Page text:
Had some fabulous discussions on arrow selection before the first clout that made a huge impact on my sessions, my standard arrows would have got me a score but a loan set (clout 1) had me make a set of my own modified set for clout 2.

Tapered a set of 5/16 shafts along two thirds to 9/32 at point with 63gn brass taper fit points and hand cut 1.5” inch feather fletchings plus hand cut nocks (bearpaw jig) - awesome arrows


Karl
 


geoffretired

Supporter
Supporter
Hi Karl. Thanks for the clarification.
We will have longbows, barebow recurves, recurves. flatbows and compounds.
I think clout shooting is one of the best ways to learn how to shoot any bow. I am not saying that it isn't without risks; specially compound and a beginner, But, get that explained and let the beginners aim with the arrow point at the flag., in the middle of a huge field and let them feel the freedom of movement that comes with so few restrictions for the mind to fret about.
 


AndyW

Active member
The part of interest to me was that compounds are allowed with AGB. Whenever our club has run clout I've been specifically told that you're not allowed to shoot compound. Never thought to look in the rules. I don't think i'd want to shoot one with normal fletch but maybe flu flus would be doable - i suspect the arrows would bury at low angle.
 


AndyW

Active member
I'm not AGB. NFAS, - I haven't gotten around to checking but I've never heard of anyone doing clout with compound, in fact the only time our club has done it is a boxing day clout. I think it's more of a wood thing with the longbow/primitive crowd seeming to be more keen.
I always sort of mean to go to the multi society flight events but never seem to get around to it - one of my bows did but it wasn't accompanied by me it had been borrowed.
 


Shirt

Active member
My club has enough space to practice clout once a month or so. However, while there is enough overshoot there's not enough for us as a club to feel comfortable about new compounds experimenting here... It's very easy to overcook it a bit and go significantly past the flag.

As a quick and easy intro to clout though:
Recurves shooting their normal target stuff, aim higher than you think you need to.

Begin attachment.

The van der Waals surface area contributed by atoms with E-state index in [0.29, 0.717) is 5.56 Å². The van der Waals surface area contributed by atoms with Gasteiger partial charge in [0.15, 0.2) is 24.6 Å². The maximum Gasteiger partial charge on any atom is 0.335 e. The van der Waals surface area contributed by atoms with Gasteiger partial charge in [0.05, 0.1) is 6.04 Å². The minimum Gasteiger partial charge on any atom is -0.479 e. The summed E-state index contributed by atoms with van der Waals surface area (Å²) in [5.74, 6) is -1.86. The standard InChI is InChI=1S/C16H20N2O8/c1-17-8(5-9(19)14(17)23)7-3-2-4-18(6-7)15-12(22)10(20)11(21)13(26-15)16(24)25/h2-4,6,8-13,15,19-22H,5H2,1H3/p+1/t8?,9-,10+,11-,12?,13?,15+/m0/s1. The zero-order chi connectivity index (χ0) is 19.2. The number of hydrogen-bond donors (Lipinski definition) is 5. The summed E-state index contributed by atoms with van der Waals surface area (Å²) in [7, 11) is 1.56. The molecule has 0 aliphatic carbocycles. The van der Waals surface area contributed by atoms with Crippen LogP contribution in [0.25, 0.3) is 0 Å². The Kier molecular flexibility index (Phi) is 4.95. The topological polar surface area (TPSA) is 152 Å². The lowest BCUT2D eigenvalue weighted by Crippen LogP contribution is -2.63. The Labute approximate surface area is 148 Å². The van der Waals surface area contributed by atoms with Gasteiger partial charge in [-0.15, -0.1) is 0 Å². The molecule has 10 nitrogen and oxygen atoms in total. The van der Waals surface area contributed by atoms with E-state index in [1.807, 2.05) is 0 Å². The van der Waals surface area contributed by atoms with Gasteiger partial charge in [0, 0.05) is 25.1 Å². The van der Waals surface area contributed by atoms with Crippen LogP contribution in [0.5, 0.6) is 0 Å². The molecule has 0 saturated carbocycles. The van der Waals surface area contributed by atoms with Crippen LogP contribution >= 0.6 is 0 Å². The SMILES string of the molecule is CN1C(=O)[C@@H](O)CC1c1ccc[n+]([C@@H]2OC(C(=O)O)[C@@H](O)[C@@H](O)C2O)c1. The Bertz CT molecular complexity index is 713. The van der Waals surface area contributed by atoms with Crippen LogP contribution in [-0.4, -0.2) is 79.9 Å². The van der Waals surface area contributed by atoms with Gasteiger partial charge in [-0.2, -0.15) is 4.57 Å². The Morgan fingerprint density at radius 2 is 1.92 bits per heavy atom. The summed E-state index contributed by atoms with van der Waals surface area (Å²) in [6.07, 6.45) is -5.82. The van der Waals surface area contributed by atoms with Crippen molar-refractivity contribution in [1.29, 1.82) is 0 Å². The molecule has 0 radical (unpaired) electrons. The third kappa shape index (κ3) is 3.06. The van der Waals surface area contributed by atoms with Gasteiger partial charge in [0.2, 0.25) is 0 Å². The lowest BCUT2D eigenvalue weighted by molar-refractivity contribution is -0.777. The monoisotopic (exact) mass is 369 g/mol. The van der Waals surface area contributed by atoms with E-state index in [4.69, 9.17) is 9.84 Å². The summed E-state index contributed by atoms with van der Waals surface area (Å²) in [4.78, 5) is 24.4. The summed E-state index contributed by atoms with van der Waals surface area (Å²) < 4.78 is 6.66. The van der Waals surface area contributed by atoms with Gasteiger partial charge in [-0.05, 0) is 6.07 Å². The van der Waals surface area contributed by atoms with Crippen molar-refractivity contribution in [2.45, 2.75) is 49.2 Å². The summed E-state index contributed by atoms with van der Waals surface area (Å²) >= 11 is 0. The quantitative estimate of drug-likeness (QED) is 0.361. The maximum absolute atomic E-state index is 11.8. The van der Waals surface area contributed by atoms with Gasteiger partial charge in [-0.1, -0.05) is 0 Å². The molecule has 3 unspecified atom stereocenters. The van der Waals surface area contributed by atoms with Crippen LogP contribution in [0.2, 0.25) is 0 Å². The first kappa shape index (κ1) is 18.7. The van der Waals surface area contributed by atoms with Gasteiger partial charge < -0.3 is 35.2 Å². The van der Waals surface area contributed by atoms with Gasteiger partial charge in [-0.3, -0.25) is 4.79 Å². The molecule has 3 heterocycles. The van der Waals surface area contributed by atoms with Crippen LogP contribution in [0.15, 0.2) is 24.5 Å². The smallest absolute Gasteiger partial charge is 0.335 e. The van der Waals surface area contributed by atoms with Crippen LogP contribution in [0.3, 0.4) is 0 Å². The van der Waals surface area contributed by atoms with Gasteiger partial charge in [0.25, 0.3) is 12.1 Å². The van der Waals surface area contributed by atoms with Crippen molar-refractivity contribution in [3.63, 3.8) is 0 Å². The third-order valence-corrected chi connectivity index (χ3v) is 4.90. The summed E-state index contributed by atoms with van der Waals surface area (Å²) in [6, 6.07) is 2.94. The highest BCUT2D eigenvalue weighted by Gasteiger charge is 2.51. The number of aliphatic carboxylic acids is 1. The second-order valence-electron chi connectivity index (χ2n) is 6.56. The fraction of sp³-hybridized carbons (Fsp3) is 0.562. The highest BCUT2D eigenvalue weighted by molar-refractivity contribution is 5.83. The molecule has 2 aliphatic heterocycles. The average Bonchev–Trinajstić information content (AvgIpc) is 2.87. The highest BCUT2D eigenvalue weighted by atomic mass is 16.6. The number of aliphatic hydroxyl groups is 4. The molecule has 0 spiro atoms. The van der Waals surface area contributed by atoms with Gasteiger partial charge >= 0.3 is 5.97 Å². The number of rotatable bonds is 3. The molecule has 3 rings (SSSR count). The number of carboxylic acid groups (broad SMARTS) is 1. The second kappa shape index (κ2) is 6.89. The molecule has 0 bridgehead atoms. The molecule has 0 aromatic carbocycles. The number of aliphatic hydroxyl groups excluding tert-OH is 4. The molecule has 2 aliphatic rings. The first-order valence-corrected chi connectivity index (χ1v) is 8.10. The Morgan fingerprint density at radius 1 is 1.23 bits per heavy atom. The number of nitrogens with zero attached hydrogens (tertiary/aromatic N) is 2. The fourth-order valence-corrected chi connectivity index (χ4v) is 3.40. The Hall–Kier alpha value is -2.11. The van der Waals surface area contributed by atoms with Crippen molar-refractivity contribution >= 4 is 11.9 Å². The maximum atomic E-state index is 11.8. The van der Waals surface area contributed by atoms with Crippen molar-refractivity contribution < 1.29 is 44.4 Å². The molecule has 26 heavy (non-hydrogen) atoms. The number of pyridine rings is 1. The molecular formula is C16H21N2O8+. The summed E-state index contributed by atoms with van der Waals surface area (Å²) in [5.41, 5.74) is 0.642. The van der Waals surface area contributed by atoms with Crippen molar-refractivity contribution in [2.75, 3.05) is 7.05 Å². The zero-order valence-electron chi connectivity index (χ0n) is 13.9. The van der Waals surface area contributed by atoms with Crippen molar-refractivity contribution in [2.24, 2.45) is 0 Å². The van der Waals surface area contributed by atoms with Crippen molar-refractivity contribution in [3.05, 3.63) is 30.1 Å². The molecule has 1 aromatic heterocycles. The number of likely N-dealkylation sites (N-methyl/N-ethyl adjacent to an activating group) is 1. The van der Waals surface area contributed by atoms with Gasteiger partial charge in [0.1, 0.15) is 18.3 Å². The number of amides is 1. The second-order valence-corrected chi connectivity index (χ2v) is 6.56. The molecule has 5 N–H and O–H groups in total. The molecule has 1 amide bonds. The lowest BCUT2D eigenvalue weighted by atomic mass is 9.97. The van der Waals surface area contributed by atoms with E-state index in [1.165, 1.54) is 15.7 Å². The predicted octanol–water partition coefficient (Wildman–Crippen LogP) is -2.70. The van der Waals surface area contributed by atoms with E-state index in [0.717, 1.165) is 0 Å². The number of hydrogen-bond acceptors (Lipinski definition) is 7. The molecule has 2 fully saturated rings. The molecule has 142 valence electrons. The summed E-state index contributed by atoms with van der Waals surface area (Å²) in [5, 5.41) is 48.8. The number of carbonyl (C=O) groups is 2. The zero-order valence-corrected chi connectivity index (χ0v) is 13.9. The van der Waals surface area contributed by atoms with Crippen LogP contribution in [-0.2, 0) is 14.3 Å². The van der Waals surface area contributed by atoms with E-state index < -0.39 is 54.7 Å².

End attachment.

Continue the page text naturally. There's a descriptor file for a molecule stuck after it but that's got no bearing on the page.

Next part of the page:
Compounds shooting their normal target stuff, aim lower than you think you need to. Starting point would be anchor as normal, centre the point in the peep, then put the point on the flag. This will make the distance. (In my case, using this approach for the first clout I'd ever done with a compound put me about 20m past it)
 


At its most basic the instruction is about safety, ie not overshooting. many novices will have seen pictures of longbow clout and assume that all bows must be elevated thus when the actual elevation of a 30# recurve is around 20 deg and a compound is around 15 deg.
My barebow aiming point with a 35# draw is just below the bottom of my hand so where the riser swells for the handgrip.
Stance is important to ensure your shoulders are perpendicular to the spine hence the bending of the rear leg.
I tend to demonstrate this when giving instruction by using my longbow as the more visible methodology. Most people pick it up by the time they have shot an end under a watchful eye.

Now at my club compounds are barred due to problems with overshoot thanks to someone who just wouldnt be told many years ago but all it needs is a bit of common sense and maybe some maths applied when you put your sights on the bow for the first time.
 


geoffretired

Supporter
Supporter
Yes, the opportunity for a compound to MISS the field is ever present.
Having said that, at a clout some years ago, a recurve archer missed the field. This was on a field that had 100+ yds spare beyond and to each side.
At the time, one of the archers searching the grass was heard to exclaim, "How can you miss a field this size?!!"
Well, the answer turned out to be not so difficult. It was up a tree to one side of the scoring zone.